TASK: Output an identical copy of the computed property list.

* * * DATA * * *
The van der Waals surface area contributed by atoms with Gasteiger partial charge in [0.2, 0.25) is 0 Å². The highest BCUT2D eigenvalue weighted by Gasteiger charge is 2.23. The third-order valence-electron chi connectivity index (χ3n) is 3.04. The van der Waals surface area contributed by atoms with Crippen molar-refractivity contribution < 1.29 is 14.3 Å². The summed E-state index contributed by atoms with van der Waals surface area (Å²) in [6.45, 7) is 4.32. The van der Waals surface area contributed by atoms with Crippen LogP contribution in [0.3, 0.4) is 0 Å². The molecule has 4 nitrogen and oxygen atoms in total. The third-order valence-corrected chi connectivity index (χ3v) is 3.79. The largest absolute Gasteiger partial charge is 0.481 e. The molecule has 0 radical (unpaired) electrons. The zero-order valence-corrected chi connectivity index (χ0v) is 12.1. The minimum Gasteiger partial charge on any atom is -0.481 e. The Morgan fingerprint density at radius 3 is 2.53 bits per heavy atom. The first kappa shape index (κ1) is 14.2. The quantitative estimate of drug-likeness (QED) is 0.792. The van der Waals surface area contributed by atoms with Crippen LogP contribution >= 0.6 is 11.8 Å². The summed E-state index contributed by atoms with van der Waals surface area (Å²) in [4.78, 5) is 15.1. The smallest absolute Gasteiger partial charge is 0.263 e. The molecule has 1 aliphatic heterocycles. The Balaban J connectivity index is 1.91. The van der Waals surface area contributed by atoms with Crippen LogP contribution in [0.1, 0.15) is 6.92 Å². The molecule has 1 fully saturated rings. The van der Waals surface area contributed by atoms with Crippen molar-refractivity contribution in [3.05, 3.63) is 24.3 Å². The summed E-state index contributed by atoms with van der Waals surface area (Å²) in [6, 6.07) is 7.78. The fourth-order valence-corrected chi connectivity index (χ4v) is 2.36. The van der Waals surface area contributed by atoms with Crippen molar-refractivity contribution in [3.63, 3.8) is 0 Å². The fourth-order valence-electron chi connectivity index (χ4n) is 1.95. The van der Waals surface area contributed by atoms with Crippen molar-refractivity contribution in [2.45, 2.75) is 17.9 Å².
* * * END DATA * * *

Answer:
The van der Waals surface area contributed by atoms with Gasteiger partial charge in [0.2, 0.25) is 0 Å². The highest BCUT2D eigenvalue weighted by Gasteiger charge is 2.23. The third-order valence-electron chi connectivity index (χ3n) is 3.04. The van der Waals surface area contributed by atoms with Crippen molar-refractivity contribution < 1.29 is 14.3 Å². The summed E-state index contributed by atoms with van der Waals surface area (Å²) in [6.45, 7) is 4.32. The van der Waals surface area contributed by atoms with Crippen LogP contribution in [0.3, 0.4) is 0 Å². The molecule has 4 nitrogen and oxygen atoms in total. The third-order valence-corrected chi connectivity index (χ3v) is 3.79. The largest absolute Gasteiger partial charge is 0.481 e. The molecule has 0 radical (unpaired) electrons. The zero-order valence-corrected chi connectivity index (χ0v) is 12.1. The minimum Gasteiger partial charge on any atom is -0.481 e. The Morgan fingerprint density at radius 3 is 2.53 bits per heavy atom. The first kappa shape index (κ1) is 14.2. The quantitative estimate of drug-likeness (QED) is 0.792. The van der Waals surface area contributed by atoms with Crippen LogP contribution >= 0.6 is 11.8 Å². The summed E-state index contributed by atoms with van der Waals surface area (Å²) in [4.78, 5) is 15.1. The smallest absolute Gasteiger partial charge is 0.263 e. The molecule has 1 aliphatic heterocycles. The Balaban J connectivity index is 1.91. The van der Waals surface area contributed by atoms with Crippen LogP contribution in [0.1, 0.15) is 6.92 Å². The molecule has 1 fully saturated rings. The van der Waals surface area contributed by atoms with Crippen molar-refractivity contribution in [3.05, 3.63) is 24.3 Å². The summed E-state index contributed by atoms with van der Waals surface area (Å²) in [6, 6.07) is 7.78. The fourth-order valence-corrected chi connectivity index (χ4v) is 2.36. The van der Waals surface area contributed by atoms with Crippen molar-refractivity contribution in [3.63, 3.8) is 0 Å². The fourth-order valence-electron chi connectivity index (χ4n) is 1.95. The van der Waals surface area contributed by atoms with Crippen molar-refractivity contribution in [2.45, 2.75) is 17.9 Å².